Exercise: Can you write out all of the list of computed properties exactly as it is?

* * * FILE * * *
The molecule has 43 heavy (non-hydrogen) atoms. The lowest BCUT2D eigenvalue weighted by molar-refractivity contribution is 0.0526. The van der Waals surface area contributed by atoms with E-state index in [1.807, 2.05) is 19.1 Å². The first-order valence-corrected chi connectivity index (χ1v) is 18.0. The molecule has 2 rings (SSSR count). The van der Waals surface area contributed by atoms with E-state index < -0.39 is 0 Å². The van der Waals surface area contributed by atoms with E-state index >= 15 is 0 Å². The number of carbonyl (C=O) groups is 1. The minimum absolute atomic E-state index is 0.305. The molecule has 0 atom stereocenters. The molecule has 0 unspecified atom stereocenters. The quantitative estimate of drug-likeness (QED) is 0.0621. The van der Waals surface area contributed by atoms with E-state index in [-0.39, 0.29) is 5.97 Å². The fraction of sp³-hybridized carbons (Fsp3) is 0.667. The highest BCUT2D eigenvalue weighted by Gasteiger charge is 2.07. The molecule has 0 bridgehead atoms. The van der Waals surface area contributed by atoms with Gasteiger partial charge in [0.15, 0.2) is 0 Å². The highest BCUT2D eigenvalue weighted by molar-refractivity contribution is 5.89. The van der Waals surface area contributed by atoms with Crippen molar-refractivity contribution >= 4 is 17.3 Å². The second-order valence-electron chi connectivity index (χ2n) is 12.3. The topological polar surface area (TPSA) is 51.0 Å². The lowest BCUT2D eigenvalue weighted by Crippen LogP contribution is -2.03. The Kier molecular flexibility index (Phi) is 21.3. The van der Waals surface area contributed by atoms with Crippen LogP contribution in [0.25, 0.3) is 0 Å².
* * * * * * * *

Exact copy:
The molecule has 43 heavy (non-hydrogen) atoms. The lowest BCUT2D eigenvalue weighted by molar-refractivity contribution is 0.0526. The van der Waals surface area contributed by atoms with E-state index in [1.807, 2.05) is 19.1 Å². The first-order valence-corrected chi connectivity index (χ1v) is 18.0. The molecule has 2 rings (SSSR count). The van der Waals surface area contributed by atoms with E-state index < -0.39 is 0 Å². The van der Waals surface area contributed by atoms with E-state index >= 15 is 0 Å². The number of carbonyl (C=O) groups is 1. The minimum absolute atomic E-state index is 0.305. The molecule has 0 atom stereocenters. The molecule has 0 unspecified atom stereocenters. The quantitative estimate of drug-likeness (QED) is 0.0621. The van der Waals surface area contributed by atoms with E-state index in [-0.39, 0.29) is 5.97 Å². The fraction of sp³-hybridized carbons (Fsp3) is 0.667. The highest BCUT2D eigenvalue weighted by Gasteiger charge is 2.07. The molecule has 0 bridgehead atoms. The van der Waals surface area contributed by atoms with Gasteiger partial charge in [0.15, 0.2) is 0 Å². The highest BCUT2D eigenvalue weighted by molar-refractivity contribution is 5.89. The van der Waals surface area contributed by atoms with Crippen molar-refractivity contribution >= 4 is 17.3 Å². The second-order valence-electron chi connectivity index (χ2n) is 12.3. The topological polar surface area (TPSA) is 51.0 Å². The lowest BCUT2D eigenvalue weighted by Crippen LogP contribution is -2.03. The Kier molecular flexibility index (Phi) is 21.3. The van der Waals surface area contributed by atoms with Crippen LogP contribution in [0.25, 0.3) is 0 Å².